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ADEPT CORPORATION v. COMMONWEALTH PENNSYLVANIA (11/23/81)

decided: November 23, 1981.

ADEPT CORPORATION, PETITIONER
v.
COMMONWEALTH OF PENNSYLVANIA, UNEMPLOYMENT COMPENSATION BOARD OF REVIEW, RESPONDENT



Appeal from the Order of the Unemployment Compensation Board of Review in the case of In Re: Claim of Larry D. Colbert, No. B-187927.

COUNSEL

Deborah A. Hughes, for petitioner.

Francine Ostrovsky, Assistant Counsel, with her, Richard Wagner, Chief Counsel, Robert Skwaryk, Associate Counsel, and LeRoy S. Zimmerman, Attorney General, for respondent.

Judges Mencer, Williams, Jr. and Palladino, sitting as a panel of three. Opinion by Judge Mencer.

Author: Mencer

[ 62 Pa. Commw. Page 567]

This is an appeal by the Adept Corporation (employer) from an order of the Unemployment Compensation Board of Review (Board). The Board's order affirmed the decision of a referee which held that Larry D. Colbert (claimant) was entitled to receive unemployment compensation benefits because he had not engaged in willful misconduct within the meaning of Section 402(e) of the Unemployment Compensation Law (Act), Act of December 5, 1936, Second Ex. Sess., P.L. (1937) 2897, as amended, 43 P.S. ยง 802(e). We affirm.

The claimant worked for the employer from October 25, 1979 until his discharge on April 25, 1980. During the course of his employment, he developed a history of absenteeism. Because of this, the employer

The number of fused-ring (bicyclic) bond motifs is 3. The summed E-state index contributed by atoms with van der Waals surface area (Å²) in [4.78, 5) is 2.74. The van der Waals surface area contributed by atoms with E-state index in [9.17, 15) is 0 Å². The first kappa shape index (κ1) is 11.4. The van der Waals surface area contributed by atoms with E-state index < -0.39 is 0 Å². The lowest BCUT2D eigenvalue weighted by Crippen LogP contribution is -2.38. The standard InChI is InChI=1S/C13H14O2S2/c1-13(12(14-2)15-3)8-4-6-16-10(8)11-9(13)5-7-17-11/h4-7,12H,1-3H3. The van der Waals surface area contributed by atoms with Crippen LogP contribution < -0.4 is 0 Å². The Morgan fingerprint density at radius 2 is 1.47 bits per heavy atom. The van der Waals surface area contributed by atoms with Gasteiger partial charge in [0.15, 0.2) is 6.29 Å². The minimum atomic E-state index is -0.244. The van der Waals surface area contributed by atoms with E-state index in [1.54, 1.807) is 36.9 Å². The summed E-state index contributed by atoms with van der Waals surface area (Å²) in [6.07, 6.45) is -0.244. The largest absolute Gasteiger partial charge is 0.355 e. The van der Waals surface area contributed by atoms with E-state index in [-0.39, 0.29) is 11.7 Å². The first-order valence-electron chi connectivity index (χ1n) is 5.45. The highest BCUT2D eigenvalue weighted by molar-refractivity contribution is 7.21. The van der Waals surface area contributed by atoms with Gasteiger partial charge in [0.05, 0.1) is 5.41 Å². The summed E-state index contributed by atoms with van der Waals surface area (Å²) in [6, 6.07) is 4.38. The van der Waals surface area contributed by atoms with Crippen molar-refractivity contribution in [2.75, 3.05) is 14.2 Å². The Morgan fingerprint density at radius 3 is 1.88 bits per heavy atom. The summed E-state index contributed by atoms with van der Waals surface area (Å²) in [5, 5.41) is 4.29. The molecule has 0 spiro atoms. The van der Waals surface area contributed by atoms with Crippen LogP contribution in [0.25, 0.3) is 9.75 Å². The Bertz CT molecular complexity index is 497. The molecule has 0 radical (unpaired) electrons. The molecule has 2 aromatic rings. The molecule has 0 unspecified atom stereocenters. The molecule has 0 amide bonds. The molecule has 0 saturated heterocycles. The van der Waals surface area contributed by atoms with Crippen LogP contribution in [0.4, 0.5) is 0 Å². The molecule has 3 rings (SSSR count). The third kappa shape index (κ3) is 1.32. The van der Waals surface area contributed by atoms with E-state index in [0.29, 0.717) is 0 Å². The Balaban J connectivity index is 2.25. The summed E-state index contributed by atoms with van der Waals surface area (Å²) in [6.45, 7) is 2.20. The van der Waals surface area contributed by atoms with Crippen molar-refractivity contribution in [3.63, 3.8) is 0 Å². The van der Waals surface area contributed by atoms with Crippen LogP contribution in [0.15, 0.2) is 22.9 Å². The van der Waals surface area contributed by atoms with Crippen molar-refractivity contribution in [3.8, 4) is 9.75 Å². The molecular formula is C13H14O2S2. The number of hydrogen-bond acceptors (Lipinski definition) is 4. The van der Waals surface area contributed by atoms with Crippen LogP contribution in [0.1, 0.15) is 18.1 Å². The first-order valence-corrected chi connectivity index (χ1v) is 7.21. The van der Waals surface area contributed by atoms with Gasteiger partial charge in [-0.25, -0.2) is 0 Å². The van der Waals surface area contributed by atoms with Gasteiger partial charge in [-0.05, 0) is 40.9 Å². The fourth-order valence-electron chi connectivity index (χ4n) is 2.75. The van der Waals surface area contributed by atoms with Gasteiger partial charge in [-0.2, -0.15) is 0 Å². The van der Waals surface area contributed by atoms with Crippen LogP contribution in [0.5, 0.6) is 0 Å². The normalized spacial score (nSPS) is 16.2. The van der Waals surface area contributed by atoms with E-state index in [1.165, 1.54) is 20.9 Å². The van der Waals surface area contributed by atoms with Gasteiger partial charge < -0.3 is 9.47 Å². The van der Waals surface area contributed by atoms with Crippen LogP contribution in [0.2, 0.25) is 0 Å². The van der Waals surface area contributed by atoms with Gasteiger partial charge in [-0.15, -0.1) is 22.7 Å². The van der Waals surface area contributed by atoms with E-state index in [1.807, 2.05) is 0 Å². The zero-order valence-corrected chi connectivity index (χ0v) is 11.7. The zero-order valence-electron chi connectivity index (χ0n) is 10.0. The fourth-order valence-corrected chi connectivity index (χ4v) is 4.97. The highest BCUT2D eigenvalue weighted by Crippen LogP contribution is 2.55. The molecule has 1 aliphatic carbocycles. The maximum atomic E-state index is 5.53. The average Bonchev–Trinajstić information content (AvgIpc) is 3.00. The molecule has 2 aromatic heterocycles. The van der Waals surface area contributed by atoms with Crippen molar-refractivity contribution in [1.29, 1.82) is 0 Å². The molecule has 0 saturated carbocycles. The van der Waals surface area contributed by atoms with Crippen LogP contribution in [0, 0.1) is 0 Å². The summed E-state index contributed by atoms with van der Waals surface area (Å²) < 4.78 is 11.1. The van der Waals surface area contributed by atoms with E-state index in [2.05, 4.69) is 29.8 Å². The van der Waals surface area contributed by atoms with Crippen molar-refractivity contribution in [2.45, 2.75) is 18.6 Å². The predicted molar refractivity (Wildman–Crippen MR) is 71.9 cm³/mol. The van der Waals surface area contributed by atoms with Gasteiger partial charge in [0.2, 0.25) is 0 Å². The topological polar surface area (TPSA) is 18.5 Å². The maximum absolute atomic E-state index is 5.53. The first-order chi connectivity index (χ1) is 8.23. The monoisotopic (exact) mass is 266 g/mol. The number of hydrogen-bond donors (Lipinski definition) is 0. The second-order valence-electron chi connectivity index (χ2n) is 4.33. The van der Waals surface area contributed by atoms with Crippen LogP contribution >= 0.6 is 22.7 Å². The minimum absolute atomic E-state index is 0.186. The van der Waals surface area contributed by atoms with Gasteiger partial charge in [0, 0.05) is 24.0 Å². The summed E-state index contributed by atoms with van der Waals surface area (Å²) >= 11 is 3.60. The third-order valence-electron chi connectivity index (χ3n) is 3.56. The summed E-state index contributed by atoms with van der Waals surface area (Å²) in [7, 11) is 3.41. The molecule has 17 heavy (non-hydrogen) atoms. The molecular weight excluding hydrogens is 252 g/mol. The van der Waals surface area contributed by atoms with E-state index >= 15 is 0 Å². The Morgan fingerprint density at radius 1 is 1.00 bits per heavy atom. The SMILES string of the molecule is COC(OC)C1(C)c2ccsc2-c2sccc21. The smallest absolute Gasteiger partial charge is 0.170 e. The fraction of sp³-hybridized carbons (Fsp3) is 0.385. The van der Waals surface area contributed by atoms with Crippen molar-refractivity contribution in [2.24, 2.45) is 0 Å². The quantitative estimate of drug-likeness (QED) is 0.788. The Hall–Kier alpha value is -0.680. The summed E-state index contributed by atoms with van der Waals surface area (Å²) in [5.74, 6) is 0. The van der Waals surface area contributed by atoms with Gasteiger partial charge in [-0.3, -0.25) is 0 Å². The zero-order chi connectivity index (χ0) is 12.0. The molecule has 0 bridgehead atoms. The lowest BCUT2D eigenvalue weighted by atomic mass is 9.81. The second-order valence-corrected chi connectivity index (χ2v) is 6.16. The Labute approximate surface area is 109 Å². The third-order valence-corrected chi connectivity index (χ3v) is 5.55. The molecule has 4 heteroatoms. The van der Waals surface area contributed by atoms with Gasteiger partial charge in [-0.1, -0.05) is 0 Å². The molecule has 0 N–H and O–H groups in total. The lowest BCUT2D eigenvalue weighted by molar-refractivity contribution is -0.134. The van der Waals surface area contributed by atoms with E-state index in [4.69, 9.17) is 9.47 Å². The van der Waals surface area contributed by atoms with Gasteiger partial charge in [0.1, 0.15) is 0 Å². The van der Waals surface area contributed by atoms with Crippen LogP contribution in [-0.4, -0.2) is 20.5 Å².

[ 62 Pa. Commw. Page 568]

    reprimanded the claimant and issued a written notice of probation to him on March 28, 1980. It stated that all employees were expected to work a 40-hour week "except for circumstances of illness emergencies and/or personal business" and informed the claimant that he was placed on probation for 2 weeks. The notice warned him that, unless his work hours met the employer's expectations, he would be discharged.

On April 21 and 22, 1980, the claimant, who lived 12 to 13 miles from work, was absent from his job because of automobile trouble. He properly notified the employer of the cause of his impending absence. At that time, the employer did not inform the claimant that he would lose his job if he did not appear at work. The claimant returned to work on April 23, 1980 and worked until the end of the day on April 25, 1980, when he was dismissed for excessive absenteeism. On April 27, 1980, he filed an application for unemployment compensation benefits. The Office of Employment Security found the claimant ineligible for benefits. Following a hearing, a referee reversed that determination and awarded benefits to the claimant. The Board adopted the referee's findings of fact and conclusions of law and sustained his decision. This appeal followed.

The employer contends that several of the referee's findings of fact are unsupported by substantial evidence and that the claimant's history of absenteeism constituted willful misconduct. We reject both contentions.

The burden of proving willful misconduct so as to render a claimant ineligible for unemployment compensation benefits is on the employer. Holomshek v. Unemployment Compensation Board of Review, 39 Pa. Commonwealth Ct. 503, 395 A.2d 708 (1979). In this case, the burden was on the employer to ...


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